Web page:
A Moment of Science

Ants and Antibiotics

Ever notice spotted ants and wonder if they’re diseased? Those spots aren’t symptoms of a disease. Certain ants actually farm gardens of a spongy fungus that they sustain themselves on. Those white spots on the ant are bacteria that help the ants to survive by killing off the ants’ enemy, a weed fungus that has the power to destroy an ant fungus garden in just several days, turning it into a brown oozy mess.

You might be wondering how bacteria protects these ants and their gardens. The key word is antibiotics. Many bacteria actually produce antibiotics that humans use to treat various infections. In fact, scientists have identified this particular bacteria as belonging to the genus, Streptomyces, which happens to be the same genus of  bacteria which has been used to produce a large number of human antibiotics like streptomycin.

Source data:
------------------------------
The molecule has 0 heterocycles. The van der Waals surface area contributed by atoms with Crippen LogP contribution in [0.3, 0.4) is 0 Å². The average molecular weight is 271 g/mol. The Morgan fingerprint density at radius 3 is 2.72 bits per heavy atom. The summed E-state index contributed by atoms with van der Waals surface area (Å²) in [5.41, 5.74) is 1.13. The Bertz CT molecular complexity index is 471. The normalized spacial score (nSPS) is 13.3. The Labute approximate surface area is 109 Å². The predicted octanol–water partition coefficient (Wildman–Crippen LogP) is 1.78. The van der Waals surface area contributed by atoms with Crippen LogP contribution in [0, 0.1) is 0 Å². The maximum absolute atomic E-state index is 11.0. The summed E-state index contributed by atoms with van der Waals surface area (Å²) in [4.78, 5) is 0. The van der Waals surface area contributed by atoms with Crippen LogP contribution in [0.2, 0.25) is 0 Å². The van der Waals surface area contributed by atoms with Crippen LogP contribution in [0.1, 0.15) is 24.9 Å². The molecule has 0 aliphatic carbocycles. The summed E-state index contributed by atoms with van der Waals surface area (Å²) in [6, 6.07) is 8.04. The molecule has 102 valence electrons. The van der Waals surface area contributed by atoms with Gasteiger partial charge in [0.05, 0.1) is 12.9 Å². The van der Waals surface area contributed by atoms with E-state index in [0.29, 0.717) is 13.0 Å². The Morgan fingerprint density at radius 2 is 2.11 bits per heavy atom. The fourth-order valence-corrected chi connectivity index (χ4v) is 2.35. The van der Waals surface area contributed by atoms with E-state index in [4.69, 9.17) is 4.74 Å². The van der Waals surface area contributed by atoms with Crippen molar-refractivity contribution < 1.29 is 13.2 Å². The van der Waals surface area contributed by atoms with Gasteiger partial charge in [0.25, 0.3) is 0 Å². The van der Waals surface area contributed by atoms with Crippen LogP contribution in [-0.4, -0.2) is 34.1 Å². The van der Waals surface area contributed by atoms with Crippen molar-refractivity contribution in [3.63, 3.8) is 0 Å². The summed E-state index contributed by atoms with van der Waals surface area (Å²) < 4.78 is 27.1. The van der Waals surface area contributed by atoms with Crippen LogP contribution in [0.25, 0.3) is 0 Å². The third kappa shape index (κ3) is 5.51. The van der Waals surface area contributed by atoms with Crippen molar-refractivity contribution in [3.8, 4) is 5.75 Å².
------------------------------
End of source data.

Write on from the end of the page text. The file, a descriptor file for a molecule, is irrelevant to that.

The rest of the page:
The antibiotic that this particular bacteria secretes targets the enemy weed fungus, leaving other fungi unharmed. In addition, it seems to scientists that only the female ants carry the bacteria on their bodies, probably because the females are the ones who tend the fungus gardens as well as the ones who go out and start new colonies, thus passing the bacteria on to the offspring colony.

What’s particularly interesting is the evidence that suggests that this relationship between the ants and the bacteria is highly evolved, suggesting these ants have been using antibiotics a lot longer than we have, perhaps millions of years longer.

Stay Connected

What is RSS? RSS makes it possible to subscribe to a website's updates instead of visiting it by delivering new posts to your RSS reader automatically. Choose to receive some or all of the updates from A Moment of Science:

Support for Indiana Public Media Comes From

About A Moment of Science

Search A Moment of Science